When science and politics collide: Support for enhancing FDA independence

FDA

Earlier this year, twin papers authored by seven former Food and Drug Administration commissioners, published by Health Affairs and the Aspen Institute on the same day, suggested that the FDA should become an independent agency.

A new paper by Eli Y. Adashi, Rohit Rajan, and I. Glenn Cohen appears in Science this week and picks up where those papers left off. Adashi, Rajan, and Cohen write that the crucial mission of the FDA, which has been to make science-based decisions about drug and medical device safety since 1938, has recently been undermined and threatened by politically motivated interference from congressional legislators.

In some ways, the FDA has been vulnerable to politicization from both sides of the aisle since the mid-1960s, resulting in a slow but steady loss of independence. However, write Adashi, Rajan, and Cohen, there has been a recent uptick in political influence on the FDA's decisions, including the recent Plan B debacle. In the long run, the American people are at risk of losing the independent drug safety watchdog they rely on.

While the FDA will never be truly free from political pressure, Adashi, Rajan, and Cohen support the move for a more independent version of the agency, and also suggest some safeguards, which will allow the agency to stay true to its mission. "The hope is, that when values clash, an independent FDA will navigate the conflict with the nation's best interest in mind," they write. Their suggestions include: a six-year term for FDA commissioners, budgetary independence modelled on the Federal Communications Commission (another independent agency), and rule-making authority with selective oversight by the Office of Information and Regulatory Affairs and Office of Management and Budget.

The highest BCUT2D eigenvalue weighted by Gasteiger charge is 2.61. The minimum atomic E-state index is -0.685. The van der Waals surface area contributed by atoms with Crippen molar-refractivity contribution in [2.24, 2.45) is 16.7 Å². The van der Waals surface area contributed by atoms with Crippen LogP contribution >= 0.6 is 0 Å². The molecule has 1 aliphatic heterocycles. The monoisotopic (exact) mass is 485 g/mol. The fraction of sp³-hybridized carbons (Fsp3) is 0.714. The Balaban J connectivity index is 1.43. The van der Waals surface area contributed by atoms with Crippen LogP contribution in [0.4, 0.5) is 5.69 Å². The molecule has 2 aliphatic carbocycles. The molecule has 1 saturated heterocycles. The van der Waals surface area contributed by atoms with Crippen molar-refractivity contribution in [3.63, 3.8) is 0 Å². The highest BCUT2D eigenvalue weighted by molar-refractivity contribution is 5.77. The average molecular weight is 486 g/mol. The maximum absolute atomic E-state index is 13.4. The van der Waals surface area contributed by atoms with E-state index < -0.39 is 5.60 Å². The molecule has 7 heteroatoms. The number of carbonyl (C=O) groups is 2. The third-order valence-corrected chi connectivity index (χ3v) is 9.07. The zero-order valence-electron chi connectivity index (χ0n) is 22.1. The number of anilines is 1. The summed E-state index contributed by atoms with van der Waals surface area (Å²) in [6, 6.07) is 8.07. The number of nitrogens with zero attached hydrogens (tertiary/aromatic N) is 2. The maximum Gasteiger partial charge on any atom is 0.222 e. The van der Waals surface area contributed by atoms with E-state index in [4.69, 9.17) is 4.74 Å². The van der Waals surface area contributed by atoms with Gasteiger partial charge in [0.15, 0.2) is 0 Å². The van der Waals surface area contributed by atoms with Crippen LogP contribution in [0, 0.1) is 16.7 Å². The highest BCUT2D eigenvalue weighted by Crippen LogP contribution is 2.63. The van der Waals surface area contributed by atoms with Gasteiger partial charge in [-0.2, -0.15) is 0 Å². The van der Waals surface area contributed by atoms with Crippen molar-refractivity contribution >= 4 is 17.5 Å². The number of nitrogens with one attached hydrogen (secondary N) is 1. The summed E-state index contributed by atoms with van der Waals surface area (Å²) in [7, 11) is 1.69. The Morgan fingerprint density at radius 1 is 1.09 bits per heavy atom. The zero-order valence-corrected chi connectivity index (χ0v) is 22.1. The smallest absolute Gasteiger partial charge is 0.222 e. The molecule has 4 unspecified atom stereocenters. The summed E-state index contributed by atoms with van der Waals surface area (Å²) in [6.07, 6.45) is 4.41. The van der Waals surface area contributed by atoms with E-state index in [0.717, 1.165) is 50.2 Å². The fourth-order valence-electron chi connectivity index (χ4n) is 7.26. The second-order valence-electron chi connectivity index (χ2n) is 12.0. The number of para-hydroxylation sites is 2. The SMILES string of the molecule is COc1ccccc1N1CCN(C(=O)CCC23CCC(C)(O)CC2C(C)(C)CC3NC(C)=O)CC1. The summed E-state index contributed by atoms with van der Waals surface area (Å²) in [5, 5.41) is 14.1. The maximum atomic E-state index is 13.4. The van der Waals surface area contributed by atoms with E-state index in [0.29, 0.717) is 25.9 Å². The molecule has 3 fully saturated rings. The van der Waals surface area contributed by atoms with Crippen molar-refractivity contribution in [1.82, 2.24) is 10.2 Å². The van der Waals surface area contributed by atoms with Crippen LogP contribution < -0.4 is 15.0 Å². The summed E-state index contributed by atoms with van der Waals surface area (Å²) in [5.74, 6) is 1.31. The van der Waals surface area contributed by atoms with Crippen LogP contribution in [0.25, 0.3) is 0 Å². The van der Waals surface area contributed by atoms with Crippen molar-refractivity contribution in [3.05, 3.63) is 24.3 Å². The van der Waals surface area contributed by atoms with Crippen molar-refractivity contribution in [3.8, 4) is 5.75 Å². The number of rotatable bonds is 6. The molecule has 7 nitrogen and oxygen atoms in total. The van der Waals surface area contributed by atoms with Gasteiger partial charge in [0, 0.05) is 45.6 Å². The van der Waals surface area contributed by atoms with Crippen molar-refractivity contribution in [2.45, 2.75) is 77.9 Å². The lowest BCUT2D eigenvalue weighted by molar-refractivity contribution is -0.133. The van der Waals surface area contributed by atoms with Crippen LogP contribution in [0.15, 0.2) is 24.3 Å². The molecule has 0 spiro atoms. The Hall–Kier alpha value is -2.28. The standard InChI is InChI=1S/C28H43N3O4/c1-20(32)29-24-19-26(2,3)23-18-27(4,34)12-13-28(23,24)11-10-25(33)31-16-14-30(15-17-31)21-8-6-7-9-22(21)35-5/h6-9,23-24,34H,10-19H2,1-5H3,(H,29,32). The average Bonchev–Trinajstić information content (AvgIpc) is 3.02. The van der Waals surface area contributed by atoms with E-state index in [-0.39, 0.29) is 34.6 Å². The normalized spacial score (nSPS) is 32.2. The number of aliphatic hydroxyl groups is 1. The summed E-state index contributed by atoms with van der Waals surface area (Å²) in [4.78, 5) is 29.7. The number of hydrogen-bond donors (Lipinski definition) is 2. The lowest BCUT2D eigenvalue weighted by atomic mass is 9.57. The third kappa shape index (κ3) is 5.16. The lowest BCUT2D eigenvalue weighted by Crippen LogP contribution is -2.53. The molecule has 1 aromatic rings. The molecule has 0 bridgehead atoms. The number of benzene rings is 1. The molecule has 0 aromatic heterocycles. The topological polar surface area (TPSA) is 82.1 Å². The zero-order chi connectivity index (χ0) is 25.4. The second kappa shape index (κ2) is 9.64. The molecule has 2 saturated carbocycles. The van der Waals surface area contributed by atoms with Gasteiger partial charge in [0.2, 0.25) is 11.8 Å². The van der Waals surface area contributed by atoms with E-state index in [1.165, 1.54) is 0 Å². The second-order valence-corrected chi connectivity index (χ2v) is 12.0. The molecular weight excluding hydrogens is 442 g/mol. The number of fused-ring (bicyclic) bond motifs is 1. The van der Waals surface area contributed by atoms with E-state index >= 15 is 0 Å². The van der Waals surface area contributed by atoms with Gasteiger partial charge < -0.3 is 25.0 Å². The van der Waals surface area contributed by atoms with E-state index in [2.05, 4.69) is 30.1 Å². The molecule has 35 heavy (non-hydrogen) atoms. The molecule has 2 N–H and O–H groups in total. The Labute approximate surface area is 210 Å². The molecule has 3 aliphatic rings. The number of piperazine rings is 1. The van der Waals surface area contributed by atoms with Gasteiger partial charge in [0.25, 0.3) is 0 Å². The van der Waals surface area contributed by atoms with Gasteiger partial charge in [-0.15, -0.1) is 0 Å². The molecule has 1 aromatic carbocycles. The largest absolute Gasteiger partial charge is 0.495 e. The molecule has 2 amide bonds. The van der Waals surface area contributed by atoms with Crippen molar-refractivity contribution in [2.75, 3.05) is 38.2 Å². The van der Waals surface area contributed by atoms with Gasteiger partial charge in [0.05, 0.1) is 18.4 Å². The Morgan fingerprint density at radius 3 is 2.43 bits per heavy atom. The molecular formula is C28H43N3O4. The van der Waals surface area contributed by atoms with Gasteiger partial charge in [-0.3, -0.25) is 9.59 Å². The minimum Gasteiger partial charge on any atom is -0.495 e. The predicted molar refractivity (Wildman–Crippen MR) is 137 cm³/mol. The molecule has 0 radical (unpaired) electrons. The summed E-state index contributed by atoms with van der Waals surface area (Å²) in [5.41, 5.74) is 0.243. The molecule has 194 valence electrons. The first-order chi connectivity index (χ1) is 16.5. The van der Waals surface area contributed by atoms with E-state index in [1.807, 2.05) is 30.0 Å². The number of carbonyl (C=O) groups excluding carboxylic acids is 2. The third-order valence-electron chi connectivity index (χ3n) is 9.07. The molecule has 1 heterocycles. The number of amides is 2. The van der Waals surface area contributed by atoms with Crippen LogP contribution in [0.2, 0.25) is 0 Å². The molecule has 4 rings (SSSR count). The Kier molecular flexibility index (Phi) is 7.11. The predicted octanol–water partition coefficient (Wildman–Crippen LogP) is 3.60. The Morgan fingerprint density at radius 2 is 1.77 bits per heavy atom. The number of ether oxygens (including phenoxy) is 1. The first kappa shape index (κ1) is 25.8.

"The fate and stature of the FDA rest in the hands of lawmakers who may be reluctant to alter the status quo for fear of losing leverage," write Adashi, Rajan, and Cohen. "Failure to codify in law the independence of the FDA now or in the near future must be viewed as an opportunity missed."

Unless FDA's is protected, and science allowed to reign supreme, the effectiveness of the FDA could fall by the wayside in favor of politically motivated compromise.


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More information: E.Y. Adashi at Brown University in Providence, RI el al., "When science and politics collide: Enhancing FDA," Science (2019). science.sciencemag.org/cgi/doi … 1126/science.aaw8093
Journal information: Science

Provided by Brown University
Citation: When science and politics collide: Support for enhancing FDA independence (2019, May 16) retrieved 14 October 2019 from https://phys.org/news/2019-05-science-politics-collide-fda-independence.html
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May 16, 2019
It always worries me when a group, agency or branch of government want to take power away from the people we choose to represent us.
It starts by vilifying our legally chosen representatives and always seems to end in appealing to the conspiracy theorist found to some degree in us all.

May 17, 2019
Why do they need an FDA? Americans, brainless about science, stuff themselves themselves with billions of $$$ of worthless or perhaps dangerous supplements each year which proves they don't care about FDA oversight.

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